Durban - A Most South African City
In 1840, when Cape Town was becoming a cosmopolitan city, Durban was a frontier town, with a population of barely 1000. The pioneers who lived here back then competed with lions, leopards and hyenas for food! Then in 1843, Britain annexed Durban and within 10 years, settlers were arriving from England, the spread of sugar plantations were driving the lions away, and Indian laborers were arriving to work in the cane fields. When the British defeated the Zulus in 1879, many of the displaced Zulu people headed to Durban, too.
The high proportion of people of Indian and Zulu descent infused the city with rich and vibrant cultural aspects that influenced the architecture, art and cuisine. Today, Durban's population has reached nearly 3,500,000, composed of 60.7% black and colored, 24.0% Indian/Asian, and 15.3% white.
We arrived in Durban and settled into a comfortable hostel in Morningside, just north of the CBD. This was the most walkable urban area we had experienced in South Africa so it was easy to hang out and work, take breaks for meals at the many cafes within a few blocks, buy food at a Spar market, and meet other travelers, too.
Soon after arrival, we met a new friend, Alex, from Edinburgh. He runs an NGO here in Durban that enlists volunteers to provide support to folks in the Townships (the underprivileged communities on the edges of Durban). He comes here often and knows everyone!
Trip to the Umlazi Township
We joined Alex and his driver to ride past the CBD and arrived before long in Umlazi, a vast sprawl of small houses, huts and shacks, and small shops, interspersed with greenery and a few larger shopping complexes, spread over the hills.
We proceeded to Dloko HIgh School, where we were greeted by dozens of folks, the teachers and students, with hugs and smiles. Alex had come to record the Dloko choir, a large group of the high school students. We were seated in front of a classroom and the performance began. The singers were neatly dressed in green sweaters and sang with gusto and power that was astounding! The songs were in Zulu, traditional melodies with unique harmonies. We were enchanted.
After the concert, we enjoyed another round of hugs and smiles as we headed on to our next stop, a small house where we met a good friend of Alex' with more hugs, of course! Here, we were able to see the interior of a typical home.
The last stop was a crèche, a day care center, where we met the teacher and received dozens of tiny hugs from smiling children. After this we made a few photo stops and headed back to the city, feeling that we had experienced a whole new world, quite different than we had ever seen before.
Exploring Durban Safely
City buses as well as combis (minivan buses) traveled up and down Florida Road frequently. Were they safe to ride? Before long, we began to feel real anxiety about where to go and what to do safely. To be comfortable, we had to modify our normal free wheeling walking anywhere visit style.
Not far from our hostel, Durban's Botanic Gardens offered an opportunity for a walk and a visit. The streets between the hostel and the Gardens were said to be safe. So, we walked there and strolled around the lovely, rolling, verdant park, admiring the many plants and legacy trees, and watching people, too. The visitors were the most diverse we had yet experienced in Durban. Had the connections to the natural world that these gardens offered broken the barriers of race and color?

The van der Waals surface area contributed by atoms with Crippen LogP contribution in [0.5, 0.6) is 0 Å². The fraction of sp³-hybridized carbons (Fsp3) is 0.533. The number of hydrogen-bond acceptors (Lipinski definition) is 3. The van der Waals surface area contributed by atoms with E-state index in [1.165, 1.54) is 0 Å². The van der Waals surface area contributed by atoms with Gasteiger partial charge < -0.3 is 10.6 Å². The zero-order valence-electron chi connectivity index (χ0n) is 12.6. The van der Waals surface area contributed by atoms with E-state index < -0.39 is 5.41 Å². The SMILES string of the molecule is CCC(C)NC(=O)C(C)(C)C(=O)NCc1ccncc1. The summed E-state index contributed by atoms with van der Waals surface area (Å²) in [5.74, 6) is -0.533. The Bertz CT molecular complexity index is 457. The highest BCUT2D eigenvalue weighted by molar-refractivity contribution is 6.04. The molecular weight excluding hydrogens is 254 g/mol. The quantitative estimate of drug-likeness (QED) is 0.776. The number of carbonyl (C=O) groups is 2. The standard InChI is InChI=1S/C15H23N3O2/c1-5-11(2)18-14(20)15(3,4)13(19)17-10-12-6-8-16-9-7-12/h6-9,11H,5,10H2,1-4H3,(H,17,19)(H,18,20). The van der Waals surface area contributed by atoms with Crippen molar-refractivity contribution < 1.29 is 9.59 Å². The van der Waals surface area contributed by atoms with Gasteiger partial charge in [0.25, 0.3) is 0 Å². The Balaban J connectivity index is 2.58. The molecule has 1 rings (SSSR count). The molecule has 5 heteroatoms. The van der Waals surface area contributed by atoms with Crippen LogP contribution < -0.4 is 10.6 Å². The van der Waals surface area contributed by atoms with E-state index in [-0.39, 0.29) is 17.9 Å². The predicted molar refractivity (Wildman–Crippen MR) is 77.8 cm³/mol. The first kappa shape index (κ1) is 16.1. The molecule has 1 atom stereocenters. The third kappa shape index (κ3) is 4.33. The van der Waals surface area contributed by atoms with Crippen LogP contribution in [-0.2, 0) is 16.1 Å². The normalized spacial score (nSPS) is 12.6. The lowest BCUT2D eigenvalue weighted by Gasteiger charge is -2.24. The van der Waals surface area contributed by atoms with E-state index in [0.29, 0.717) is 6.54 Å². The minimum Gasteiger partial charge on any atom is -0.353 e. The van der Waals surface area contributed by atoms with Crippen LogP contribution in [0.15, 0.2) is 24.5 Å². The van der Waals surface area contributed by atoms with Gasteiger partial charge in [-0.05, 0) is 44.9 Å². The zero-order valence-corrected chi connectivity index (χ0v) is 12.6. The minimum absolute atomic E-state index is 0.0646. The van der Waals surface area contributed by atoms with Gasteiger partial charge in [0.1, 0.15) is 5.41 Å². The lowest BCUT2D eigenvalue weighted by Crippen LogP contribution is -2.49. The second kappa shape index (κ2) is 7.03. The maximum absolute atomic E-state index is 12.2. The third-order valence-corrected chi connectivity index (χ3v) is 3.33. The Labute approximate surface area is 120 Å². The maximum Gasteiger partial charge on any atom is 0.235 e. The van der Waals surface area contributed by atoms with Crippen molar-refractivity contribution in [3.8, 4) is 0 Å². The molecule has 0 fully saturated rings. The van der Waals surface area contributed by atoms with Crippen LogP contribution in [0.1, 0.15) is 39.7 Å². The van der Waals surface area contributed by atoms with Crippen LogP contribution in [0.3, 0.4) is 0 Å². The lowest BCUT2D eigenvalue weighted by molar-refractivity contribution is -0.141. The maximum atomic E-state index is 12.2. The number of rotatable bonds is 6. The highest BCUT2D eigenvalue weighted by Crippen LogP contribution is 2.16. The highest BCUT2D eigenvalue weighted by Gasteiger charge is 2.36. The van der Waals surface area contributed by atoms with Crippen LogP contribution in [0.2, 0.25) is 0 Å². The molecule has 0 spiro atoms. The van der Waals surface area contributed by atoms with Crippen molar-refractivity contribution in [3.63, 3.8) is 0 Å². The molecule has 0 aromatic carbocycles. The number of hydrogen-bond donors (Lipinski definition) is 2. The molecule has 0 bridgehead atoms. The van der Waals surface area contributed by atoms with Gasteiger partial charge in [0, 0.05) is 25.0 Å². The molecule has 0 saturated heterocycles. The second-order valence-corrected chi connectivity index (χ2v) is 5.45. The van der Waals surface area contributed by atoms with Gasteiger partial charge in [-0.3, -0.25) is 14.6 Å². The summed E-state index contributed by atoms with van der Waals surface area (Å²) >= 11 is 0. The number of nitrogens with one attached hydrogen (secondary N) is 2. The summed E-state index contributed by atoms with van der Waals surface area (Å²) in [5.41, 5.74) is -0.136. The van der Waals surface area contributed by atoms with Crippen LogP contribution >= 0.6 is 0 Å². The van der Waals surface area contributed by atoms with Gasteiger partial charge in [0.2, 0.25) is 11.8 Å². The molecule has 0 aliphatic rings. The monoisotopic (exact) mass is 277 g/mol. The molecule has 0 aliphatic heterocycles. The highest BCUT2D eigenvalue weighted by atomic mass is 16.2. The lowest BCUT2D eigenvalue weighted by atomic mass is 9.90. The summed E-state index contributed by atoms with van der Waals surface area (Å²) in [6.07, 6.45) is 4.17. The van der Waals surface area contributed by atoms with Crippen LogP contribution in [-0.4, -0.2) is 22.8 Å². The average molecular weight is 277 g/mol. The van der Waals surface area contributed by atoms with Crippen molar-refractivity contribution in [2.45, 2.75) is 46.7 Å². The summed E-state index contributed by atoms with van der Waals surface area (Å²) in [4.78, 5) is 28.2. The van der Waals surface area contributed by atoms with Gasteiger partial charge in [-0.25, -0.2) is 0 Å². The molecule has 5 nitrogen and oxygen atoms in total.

On another day, we called a taxi to take us to the uShaka Marine World, a marine theme park with shopping mall and waterfront cafes located at the foot of the Golden Mile of beach. We focused on a visit to the aquarium, the largest in the southern hemisphere, strolling through the underground viewing galleries, past aquariums that artfully duplicated the natural underwater world and the critters that inhabited the seas surrounding southern Africa, an entirely new part of the world for us.... Captivating!
The old port was upgraded and is still totally functional today with container ships and a massive vehicle carrier ship on view.
In the Indian District of the CBD, we visited Victoria Market, a Durban historic landmark. It is a large market hall filled with shops and stalls offering goods of all sorts, with plenty of artworks, crafts and bright textiles providing shopping opportunities galore.
After a brief visit to the natural history exhibits in City Hall and a ride along the main streets thronged with folks - mostly black - we headed south to visit Merebank Township where Indian people were moved in the early days of Apartheid. We were impressed that many of the original small cottages had all been enhanced by additions, brick facades, and lovely gardens.
We told Sagren that Merebank looked much like an American neighborhood. His response "But houses in America don't have walls and razor wire around them", causing us to pause and reflect on a point well taken.
For lunch, we stopped at a nearby cafe and ate 'bunny chow', a sort of bread bowl filled with a curry of your choice. No knives or forks were available - fingers were used to break off hunks of bread to scoop up the curry. Sort of messy, but really yummy!!
Durban was the base for our second safari, to Hluhluwe National Park and St. Lucia Estuary. Sagren was our driver and guide for this trip, too
Reflecting on our visit, we realized how fortunate we were to have met Alex and Sagran. The observations we made and lessons we learned, with their help, while staying in this very South African city, when combined with those that we had gained in Cape Town, made a material contribution to our understanding of the amazing, puzzling, complex, diverse, perplexing, tangled state that is South Africa.
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